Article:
Late last year, the ELLE Canada team hosted an event where we highlighted the most influential trends for spring 2019. When our slide-show presentation landed on bike shorts, which were omnipresent on the New York, London, Milan and Paris runways, including Chanel’s and Fendi’s, the audience’s trepidation was more than a little obvious. But wait, we explained: They’re being paired with structured blazers, which give a strong line and silhouette. Cue crickets. We countered: Think of them simply as short leggings—versatile and great for layering! And, we added, style icon Princess Diana made them look so chic. By the end of our discourse, we’d gained a few supporters, but the room was split—a great reminder of how subjective style is.
If there’s anything more polarizing than bike shorts, it has to be the ’90s staple of bleached-out denim, which happens to be another top trend for spring. At the Stella McCartney show in Paris, I totally fell for her boxy yet fluid tie-dyed-denim boiler suit (and it didn’t hurt that Kaia Gerber was the one wearing it)— it seemed retro and fresh at the same time. (McCartney also sent bike shorts down her catwalk, FYI.) And one of the coolest dresses this season was a sleeveless dropwaist beauty from Proenza Schouler, worn by Binx Walton at the brand’s New York show and paired with another tenacious trend, white boots. (You can see it in our “New Order” shoot.) It’s the ultimate day dress: oversized, soft and pocketed—and it just so happens to be acid-wash denim.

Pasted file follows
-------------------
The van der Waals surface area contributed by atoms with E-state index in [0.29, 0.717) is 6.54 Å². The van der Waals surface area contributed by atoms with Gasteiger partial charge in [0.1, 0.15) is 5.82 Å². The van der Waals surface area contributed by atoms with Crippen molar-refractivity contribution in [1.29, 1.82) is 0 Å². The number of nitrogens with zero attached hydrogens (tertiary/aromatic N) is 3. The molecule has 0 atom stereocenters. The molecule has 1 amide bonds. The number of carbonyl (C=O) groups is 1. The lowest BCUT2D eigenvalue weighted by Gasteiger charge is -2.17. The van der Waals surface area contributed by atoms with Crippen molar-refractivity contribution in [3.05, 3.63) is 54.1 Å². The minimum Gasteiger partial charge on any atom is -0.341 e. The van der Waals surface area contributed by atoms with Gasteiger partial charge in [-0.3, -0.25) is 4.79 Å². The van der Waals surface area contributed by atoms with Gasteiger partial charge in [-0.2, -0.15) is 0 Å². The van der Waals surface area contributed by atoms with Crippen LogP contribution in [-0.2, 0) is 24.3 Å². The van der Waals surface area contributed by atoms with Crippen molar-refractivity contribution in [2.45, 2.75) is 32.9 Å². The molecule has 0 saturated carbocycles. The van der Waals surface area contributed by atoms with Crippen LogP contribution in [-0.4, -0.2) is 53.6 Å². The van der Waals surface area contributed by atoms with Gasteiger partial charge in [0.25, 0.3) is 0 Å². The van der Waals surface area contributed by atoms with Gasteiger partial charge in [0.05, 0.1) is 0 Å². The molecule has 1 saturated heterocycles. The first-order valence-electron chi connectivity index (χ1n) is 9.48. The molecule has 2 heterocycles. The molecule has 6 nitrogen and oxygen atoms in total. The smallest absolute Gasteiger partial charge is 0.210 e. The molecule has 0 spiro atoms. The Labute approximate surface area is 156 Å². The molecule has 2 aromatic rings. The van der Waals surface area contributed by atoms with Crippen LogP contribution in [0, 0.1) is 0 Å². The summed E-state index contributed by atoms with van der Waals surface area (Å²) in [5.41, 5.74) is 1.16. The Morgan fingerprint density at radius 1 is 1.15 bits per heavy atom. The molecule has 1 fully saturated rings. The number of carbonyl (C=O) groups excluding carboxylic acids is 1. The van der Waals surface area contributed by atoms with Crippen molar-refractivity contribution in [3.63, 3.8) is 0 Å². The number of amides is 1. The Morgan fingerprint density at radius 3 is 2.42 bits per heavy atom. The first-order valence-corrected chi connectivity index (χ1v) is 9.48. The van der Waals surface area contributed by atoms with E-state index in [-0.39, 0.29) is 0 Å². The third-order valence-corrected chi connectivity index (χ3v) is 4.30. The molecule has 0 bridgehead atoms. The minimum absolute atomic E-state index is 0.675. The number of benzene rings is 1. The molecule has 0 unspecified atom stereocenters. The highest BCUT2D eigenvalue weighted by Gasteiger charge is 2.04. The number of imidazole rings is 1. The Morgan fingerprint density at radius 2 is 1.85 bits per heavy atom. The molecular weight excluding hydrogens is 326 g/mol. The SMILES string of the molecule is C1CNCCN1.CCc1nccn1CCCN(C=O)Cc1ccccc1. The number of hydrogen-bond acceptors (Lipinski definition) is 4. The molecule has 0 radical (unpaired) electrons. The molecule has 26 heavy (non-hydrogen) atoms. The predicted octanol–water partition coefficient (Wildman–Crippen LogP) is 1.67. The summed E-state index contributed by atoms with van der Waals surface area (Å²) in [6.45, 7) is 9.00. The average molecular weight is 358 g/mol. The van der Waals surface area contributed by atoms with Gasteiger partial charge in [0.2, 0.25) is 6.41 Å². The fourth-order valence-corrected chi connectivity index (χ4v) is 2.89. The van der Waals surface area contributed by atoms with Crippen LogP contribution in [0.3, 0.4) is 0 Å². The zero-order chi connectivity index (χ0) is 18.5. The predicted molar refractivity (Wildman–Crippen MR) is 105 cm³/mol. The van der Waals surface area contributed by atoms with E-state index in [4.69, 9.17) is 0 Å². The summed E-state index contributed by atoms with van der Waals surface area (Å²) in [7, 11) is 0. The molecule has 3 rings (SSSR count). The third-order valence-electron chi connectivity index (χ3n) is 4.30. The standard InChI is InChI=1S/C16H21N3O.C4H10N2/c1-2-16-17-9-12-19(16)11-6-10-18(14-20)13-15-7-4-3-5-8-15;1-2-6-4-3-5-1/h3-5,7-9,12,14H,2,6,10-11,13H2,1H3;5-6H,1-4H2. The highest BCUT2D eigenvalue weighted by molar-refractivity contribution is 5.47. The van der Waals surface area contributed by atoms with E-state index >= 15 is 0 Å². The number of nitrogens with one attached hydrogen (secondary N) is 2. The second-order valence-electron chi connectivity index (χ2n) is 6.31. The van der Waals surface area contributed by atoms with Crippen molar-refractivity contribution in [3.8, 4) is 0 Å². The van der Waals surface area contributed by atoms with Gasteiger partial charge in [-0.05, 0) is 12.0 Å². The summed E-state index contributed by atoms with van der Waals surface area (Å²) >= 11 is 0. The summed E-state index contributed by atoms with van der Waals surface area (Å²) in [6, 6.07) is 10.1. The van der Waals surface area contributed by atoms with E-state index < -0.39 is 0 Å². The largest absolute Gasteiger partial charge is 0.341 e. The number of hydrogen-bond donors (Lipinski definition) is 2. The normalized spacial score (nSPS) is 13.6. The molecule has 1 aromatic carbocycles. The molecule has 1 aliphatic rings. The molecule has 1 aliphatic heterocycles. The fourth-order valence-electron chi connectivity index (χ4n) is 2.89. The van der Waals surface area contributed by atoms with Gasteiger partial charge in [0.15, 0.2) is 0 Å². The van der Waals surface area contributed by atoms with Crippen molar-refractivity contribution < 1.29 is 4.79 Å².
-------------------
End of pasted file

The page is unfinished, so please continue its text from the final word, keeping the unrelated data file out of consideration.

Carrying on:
Thanks to trends like these, it seems that fashion is acting as a playful antidote to an often dark world. I love seeing examples that make me smile, like Gucci’s winged-piggy bracelet or the return of neon in both clothing and makeup. But although this is a season of colour and futuristic nostalgia, it is also one of opposites. For every highlighter hue presented, there was a show full of wearable neutrals. For every sporty hit, there was a runway filled with romance-inspired lace. The counterpoints from different designers made for a realistic approach to how we dress. In fashion, as in life, it’s all about balance.
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